And, she said, Better Schools, Better Deal agrees “there is absolutely no question or debate that these four elementary schools need to be updated. The decision we need to be focused on is how best to pay for it.”

“The (two-school) bond is a win-win for students and taxpayers. It’s really as simple as that.”

Waxman also called supporting the two-school bond, “the most common-sense approach to achieving our shared objective of fixing four elementary schools.”

“This is a big investment and the numbers aren’t small – $92 million versus $46 million total cost to taxpayers over the life of the bonds.”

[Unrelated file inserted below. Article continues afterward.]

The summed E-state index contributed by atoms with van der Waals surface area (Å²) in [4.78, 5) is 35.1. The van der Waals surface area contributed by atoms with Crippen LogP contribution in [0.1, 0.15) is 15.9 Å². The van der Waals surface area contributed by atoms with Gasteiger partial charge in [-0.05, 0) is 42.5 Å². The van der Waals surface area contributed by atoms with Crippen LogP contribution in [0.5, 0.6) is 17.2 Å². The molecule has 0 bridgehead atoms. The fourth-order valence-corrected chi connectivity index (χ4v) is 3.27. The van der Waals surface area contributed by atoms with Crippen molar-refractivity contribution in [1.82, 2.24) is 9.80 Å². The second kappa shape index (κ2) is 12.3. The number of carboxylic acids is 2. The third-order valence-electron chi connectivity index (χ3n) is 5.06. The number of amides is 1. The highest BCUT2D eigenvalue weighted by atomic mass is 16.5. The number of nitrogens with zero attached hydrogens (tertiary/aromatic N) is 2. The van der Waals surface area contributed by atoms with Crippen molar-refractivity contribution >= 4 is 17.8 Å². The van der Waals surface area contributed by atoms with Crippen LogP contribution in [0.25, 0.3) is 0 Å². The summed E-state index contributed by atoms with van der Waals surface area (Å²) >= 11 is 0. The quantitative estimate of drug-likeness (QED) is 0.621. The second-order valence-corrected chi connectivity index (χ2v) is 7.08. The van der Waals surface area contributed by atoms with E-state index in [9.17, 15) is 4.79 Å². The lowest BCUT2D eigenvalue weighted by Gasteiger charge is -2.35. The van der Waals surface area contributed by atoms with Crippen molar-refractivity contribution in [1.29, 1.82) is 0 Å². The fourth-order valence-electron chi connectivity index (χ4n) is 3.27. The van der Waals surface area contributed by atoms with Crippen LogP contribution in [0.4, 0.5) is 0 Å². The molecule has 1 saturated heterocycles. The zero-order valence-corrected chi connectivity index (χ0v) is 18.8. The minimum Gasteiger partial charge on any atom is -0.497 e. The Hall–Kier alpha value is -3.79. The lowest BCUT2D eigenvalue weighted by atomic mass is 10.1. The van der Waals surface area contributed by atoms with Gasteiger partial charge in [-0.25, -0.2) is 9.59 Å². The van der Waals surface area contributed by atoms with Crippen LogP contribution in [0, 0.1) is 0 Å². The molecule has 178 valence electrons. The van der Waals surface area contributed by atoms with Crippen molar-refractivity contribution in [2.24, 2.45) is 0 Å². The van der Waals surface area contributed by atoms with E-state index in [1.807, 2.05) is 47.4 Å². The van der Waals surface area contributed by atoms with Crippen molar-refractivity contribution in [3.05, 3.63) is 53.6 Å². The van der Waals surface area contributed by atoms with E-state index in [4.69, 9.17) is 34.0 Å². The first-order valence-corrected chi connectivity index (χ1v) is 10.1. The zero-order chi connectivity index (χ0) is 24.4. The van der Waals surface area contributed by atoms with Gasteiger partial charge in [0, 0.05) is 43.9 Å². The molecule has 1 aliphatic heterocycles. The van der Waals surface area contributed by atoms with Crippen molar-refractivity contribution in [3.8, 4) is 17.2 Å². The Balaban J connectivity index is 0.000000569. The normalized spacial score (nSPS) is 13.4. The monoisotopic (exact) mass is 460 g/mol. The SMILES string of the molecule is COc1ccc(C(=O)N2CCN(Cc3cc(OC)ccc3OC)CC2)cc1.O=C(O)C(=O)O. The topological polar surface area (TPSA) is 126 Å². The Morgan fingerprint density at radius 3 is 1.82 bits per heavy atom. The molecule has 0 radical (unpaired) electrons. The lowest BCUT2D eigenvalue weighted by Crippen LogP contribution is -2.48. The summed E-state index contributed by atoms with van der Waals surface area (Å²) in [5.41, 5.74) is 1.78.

In a memo provided to the City Council this spring, Brendan O’Connell, Portland’s finance director, anticipated that the $64 million bond would add about $104 to the annual tax rate for a home valued at $240,000.

The nearly $32 million bond for a two-school solution, would likely be about half that, O’Connell said, or $52 in additional taxes.

“Why would we pay double for four renovated schools,” Waxman said, “when we can cut our tax burden in half and get two new schools in the process?”

Kate Irish Collins can be reached at 710-2336 or kcollins@theforecaster.net. Follow Kate on Twitter: @KIrishCollins.

A school bus drops off students at Reiche Elementary School in Portland Tuesday, Oct. 10. The fate of the school will be decided in a citywide referendum Nov. 7.